When I in returned the next day, there were untitled files scattered all over the desktop, but... there were several that he had created, saved and printed. On the second or third visit he confessed that he had had some difficulties; that he had done two things to the computer that he hoped were "All right". First, after the printer had failed, he examined the back of the computer and found an unattached wire [the printer cable] that he put back in a place "where it would fit". Second, he had discovered a small rubber ball on the floor of his room by stepping on it. He correctly guessed that it must have fallen out of the mouse whose retaining ring had dislodged . He reinstalled and re-taped the mouse. Mind you these were successful repairs by a man with significant visual limitations who had made no prior examination of these computer "gadgets". But David was having success, was motivated and was adventuring around the desktop and menus to learn more about his computer


After returning home, I received a call from a friend of David's seeking to fix a printer problem. He was a younger, but retired man, living in the Masonic home who had extensive experience with PCs but none with Macintosh. He and I fixed the software problem over the phone.


The Summer of 1997, Phyllis and I spent only two days in Texas with friends and family. I had only an hour with David this visit. He was having some difficulties with his printer. They were minor and not really related to the printer. I left him with a functioning unit and replaced his Microsoft Works 2.0 that I had previously mistakenly "trashed". However, I did not call his attention to this new addition since he had made a successful conversion to MacWrite and really didn't need Works.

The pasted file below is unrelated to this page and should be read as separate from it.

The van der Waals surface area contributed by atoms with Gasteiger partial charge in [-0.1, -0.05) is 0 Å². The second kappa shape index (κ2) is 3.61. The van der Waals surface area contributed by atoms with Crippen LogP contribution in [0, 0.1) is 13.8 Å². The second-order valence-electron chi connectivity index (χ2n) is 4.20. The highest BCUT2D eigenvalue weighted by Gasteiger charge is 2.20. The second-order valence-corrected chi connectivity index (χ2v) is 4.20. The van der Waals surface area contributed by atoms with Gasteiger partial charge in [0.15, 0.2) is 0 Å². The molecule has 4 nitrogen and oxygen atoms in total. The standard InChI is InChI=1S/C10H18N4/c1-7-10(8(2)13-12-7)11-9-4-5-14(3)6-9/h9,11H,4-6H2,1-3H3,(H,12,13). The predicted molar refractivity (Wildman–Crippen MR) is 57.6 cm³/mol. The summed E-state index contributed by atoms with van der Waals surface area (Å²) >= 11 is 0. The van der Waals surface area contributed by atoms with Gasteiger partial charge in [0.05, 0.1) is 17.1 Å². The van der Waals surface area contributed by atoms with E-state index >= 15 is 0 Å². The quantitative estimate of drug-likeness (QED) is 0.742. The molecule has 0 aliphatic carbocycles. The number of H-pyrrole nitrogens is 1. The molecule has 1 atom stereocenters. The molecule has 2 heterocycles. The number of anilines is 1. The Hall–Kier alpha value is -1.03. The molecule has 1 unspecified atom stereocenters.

On a visit with David the summer of 1998. I delivered him a refurbished LC Macintosh with a Apple LaserWriter that I bought at an auction.  I had assembled and rebuilt this system for $150. David had told me that he had save his money to by a better computer, one with a laser printer. He had over $600 that he wanted to give me. This 'new' system gave him increased RAM, color, and a laser printer. The added RAM permitted a newer operating system, one that permitted setting his screen displays to display with enlarge type and icons.



In the spring of 1999 we received a letter from David indicating that he had the opportunity to acquire a PC free from a younger man living in his home. He indicated that his Macintosh monitor was also causing some problems. He was quite apologetic and seemed to be seeking my permission to replace the Macintosh that I had acquired for him. I encouraged him to take the newer PC because it afforded him the opportunity to have ongoing, local support. I was his only support for his Macintosh system and it placed serious limitations on his learning rate.